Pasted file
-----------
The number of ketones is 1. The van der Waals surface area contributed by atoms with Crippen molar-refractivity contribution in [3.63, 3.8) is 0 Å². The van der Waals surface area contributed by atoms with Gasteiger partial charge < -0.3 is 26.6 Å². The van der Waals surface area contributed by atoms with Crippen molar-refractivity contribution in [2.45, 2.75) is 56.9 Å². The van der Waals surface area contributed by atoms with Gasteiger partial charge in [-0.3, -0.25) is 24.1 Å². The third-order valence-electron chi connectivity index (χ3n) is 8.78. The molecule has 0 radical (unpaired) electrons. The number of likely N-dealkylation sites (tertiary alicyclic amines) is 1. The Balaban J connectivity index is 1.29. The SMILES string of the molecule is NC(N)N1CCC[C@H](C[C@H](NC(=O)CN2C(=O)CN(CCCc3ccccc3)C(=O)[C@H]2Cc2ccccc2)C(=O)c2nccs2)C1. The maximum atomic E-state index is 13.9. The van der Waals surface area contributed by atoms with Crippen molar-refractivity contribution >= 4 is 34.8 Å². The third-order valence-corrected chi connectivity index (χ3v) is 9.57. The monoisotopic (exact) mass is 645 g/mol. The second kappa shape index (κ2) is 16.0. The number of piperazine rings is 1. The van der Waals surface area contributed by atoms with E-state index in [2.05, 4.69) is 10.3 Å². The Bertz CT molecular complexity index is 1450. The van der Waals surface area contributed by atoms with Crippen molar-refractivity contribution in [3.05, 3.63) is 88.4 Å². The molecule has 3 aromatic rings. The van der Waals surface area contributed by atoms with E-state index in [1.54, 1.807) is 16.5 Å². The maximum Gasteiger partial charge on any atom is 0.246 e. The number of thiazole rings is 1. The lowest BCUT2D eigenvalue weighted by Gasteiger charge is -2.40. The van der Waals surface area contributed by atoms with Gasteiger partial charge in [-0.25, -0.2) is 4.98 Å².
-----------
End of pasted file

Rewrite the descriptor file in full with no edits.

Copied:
The number of ketones is 1. The van der Waals surface area contributed by atoms with Crippen molar-refractivity contribution in [3.63, 3.8) is 0 Å². The van der Waals surface area contributed by atoms with Gasteiger partial charge < -0.3 is 26.6 Å². The van der Waals surface area contributed by atoms with Crippen molar-refractivity contribution in [2.45, 2.75) is 56.9 Å². The van der Waals surface area contributed by atoms with Gasteiger partial charge in [-0.3, -0.25) is 24.1 Å². The third-order valence-electron chi connectivity index (χ3n) is 8.78. The molecule has 0 radical (unpaired) electrons. The number of likely N-dealkylation sites (tertiary alicyclic amines) is 1. The Balaban J connectivity index is 1.29. The SMILES string of the molecule is NC(N)N1CCC[C@H](C[C@H](NC(=O)CN2C(=O)CN(CCCc3ccccc3)C(=O)[C@H]2Cc2ccccc2)C(=O)c2nccs2)C1. The maximum atomic E-state index is 13.9. The van der Waals surface area contributed by atoms with Crippen molar-refractivity contribution >= 4 is 34.8 Å². The third-order valence-corrected chi connectivity index (χ3v) is 9.57. The monoisotopic (exact) mass is 645 g/mol. The second kappa shape index (κ2) is 16.0. The number of piperazine rings is 1. The van der Waals surface area contributed by atoms with E-state index in [2.05, 4.69) is 10.3 Å². The Bertz CT molecular complexity index is 1450. The van der Waals surface area contributed by atoms with Crippen molar-refractivity contribution in [3.05, 3.63) is 88.4 Å². The molecule has 3 aromatic rings. The van der Waals surface area contributed by atoms with E-state index in [1.54, 1.807) is 16.5 Å². The maximum Gasteiger partial charge on any atom is 0.246 e. The number of thiazole rings is 1. The lowest BCUT2D eigenvalue weighted by Gasteiger charge is -2.40. The van der Waals surface area contributed by atoms with Gasteiger partial charge in [-0.25, -0.2) is 4.98 Å².